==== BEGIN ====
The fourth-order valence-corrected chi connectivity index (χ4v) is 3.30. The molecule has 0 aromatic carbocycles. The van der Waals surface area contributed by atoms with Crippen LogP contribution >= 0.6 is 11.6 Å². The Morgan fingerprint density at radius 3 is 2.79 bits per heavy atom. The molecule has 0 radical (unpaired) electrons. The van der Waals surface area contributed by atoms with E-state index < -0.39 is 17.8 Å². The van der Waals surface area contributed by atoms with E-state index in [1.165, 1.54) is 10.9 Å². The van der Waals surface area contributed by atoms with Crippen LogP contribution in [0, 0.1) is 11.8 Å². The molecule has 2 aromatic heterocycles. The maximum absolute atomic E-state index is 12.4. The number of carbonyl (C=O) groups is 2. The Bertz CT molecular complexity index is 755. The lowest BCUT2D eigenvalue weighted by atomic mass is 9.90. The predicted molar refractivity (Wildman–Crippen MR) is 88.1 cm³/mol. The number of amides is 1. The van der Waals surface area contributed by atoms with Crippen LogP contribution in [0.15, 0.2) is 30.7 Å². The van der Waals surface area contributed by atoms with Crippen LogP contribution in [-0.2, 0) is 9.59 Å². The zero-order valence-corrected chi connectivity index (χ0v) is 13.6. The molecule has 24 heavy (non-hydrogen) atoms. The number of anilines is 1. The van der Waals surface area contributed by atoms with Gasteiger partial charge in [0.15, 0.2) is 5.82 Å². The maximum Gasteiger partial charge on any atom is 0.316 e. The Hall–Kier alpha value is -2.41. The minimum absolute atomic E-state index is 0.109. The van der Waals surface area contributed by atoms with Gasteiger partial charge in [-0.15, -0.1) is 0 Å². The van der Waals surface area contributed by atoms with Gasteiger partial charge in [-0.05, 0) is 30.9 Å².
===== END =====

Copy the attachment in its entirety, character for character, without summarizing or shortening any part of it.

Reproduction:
The fourth-order valence-corrected chi connectivity index (χ4v) is 3.30. The molecule has 0 aromatic carbocycles. The van der Waals surface area contributed by atoms with Crippen LogP contribution >= 0.6 is 11.6 Å². The Morgan fingerprint density at radius 3 is 2.79 bits per heavy atom. The molecule has 0 radical (unpaired) electrons. The van der Waals surface area contributed by atoms with E-state index < -0.39 is 17.8 Å². The van der Waals surface area contributed by atoms with E-state index in [1.165, 1.54) is 10.9 Å². The van der Waals surface area contributed by atoms with Crippen LogP contribution in [0, 0.1) is 11.8 Å². The molecule has 2 aromatic heterocycles. The maximum absolute atomic E-state index is 12.4. The number of carbonyl (C=O) groups is 2. The Bertz CT molecular complexity index is 755. The lowest BCUT2D eigenvalue weighted by atomic mass is 9.90. The predicted molar refractivity (Wildman–Crippen MR) is 88.1 cm³/mol. The number of amides is 1. The van der Waals surface area contributed by atoms with Crippen LogP contribution in [0.15, 0.2) is 30.7 Å². The van der Waals surface area contributed by atoms with Crippen LogP contribution in [-0.2, 0) is 9.59 Å². The zero-order valence-corrected chi connectivity index (χ0v) is 13.6. The molecule has 24 heavy (non-hydrogen) atoms. The number of anilines is 1. The van der Waals surface area contributed by atoms with Gasteiger partial charge in [0.15, 0.2) is 5.82 Å². The maximum Gasteiger partial charge on any atom is 0.316 e. The Hall–Kier alpha value is -2.41. The minimum absolute atomic E-state index is 0.109. The van der Waals surface area contributed by atoms with Gasteiger partial charge in [-0.15, -0.1) is 0 Å². The van der Waals surface area contributed by atoms with Gasteiger partial charge in [-0.05, 0) is 30.9 Å².